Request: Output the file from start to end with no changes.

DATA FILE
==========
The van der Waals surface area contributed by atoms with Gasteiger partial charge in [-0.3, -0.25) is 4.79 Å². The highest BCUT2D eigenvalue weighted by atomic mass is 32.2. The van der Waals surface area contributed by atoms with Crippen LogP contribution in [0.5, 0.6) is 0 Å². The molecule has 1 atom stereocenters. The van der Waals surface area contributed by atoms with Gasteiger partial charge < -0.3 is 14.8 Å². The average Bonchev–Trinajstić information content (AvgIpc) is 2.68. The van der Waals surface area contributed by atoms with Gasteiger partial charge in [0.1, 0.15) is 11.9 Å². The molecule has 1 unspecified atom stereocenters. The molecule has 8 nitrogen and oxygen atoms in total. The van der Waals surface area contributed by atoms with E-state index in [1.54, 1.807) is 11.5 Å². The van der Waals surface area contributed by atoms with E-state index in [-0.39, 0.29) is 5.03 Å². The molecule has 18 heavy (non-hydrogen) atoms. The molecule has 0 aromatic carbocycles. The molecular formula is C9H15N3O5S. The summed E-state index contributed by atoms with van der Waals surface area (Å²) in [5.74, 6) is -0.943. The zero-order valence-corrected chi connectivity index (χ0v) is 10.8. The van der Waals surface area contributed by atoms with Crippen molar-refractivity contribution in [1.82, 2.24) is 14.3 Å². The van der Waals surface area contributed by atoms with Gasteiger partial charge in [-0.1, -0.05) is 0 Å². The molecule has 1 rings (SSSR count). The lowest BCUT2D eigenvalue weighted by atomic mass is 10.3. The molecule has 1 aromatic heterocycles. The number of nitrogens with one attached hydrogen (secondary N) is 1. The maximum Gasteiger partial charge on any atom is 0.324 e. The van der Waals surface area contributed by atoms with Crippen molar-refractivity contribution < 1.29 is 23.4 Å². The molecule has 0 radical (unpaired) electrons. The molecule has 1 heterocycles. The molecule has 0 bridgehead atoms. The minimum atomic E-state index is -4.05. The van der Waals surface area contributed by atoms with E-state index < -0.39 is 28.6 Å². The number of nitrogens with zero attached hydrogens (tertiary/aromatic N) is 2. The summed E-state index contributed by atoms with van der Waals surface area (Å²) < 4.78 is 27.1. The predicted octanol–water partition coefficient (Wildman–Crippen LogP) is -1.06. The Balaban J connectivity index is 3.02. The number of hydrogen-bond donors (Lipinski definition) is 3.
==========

The van der Waals surface area contributed by atoms with Gasteiger partial charge in [-0.3, -0.25) is 4.79 Å². The highest BCUT2D eigenvalue weighted by atomic mass is 32.2. The van der Waals surface area contributed by atoms with Crippen LogP contribution in [0.5, 0.6) is 0 Å². The molecule has 1 atom stereocenters. The van der Waals surface area contributed by atoms with Gasteiger partial charge < -0.3 is 14.8 Å². The average Bonchev–Trinajstić information content (AvgIpc) is 2.68. The van der Waals surface area contributed by atoms with Gasteiger partial charge in [0.1, 0.15) is 11.9 Å². The molecule has 1 unspecified atom stereocenters. The molecule has 8 nitrogen and oxygen atoms in total. The van der Waals surface area contributed by atoms with E-state index in [1.54, 1.807) is 11.5 Å². The van der Waals surface area contributed by atoms with E-state index in [-0.39, 0.29) is 5.03 Å². The molecule has 18 heavy (non-hydrogen) atoms. The molecule has 0 aromatic carbocycles. The molecular formula is C9H15N3O5S. The summed E-state index contributed by atoms with van der Waals surface area (Å²) in [5.74, 6) is -0.943. The zero-order valence-corrected chi connectivity index (χ0v) is 10.8. The van der Waals surface area contributed by atoms with Crippen molar-refractivity contribution in [1.82, 2.24) is 14.3 Å². The van der Waals surface area contributed by atoms with Gasteiger partial charge in [-0.1, -0.05) is 0 Å². The molecule has 1 rings (SSSR count). The lowest BCUT2D eigenvalue weighted by atomic mass is 10.3. The molecule has 1 aromatic heterocycles. The number of nitrogens with one attached hydrogen (secondary N) is 1. The maximum Gasteiger partial charge on any atom is 0.324 e. The van der Waals surface area contributed by atoms with Crippen molar-refractivity contribution < 1.29 is 23.4 Å². The molecule has 0 radical (unpaired) electrons. The molecule has 1 heterocycles. The molecule has 0 bridgehead atoms. The minimum atomic E-state index is -4.05. The van der Waals surface area contributed by atoms with E-state index < -0.39 is 28.6 Å². The number of nitrogens with zero attached hydrogens (tertiary/aromatic N) is 2. The summed E-state index contributed by atoms with van der Waals surface area (Å²) < 4.78 is 27.1. The predicted octanol–water partition coefficient (Wildman–Crippen LogP) is -1.06. The Balaban J connectivity index is 3.02. The number of hydrogen-bond donors (Lipinski definition) is 3.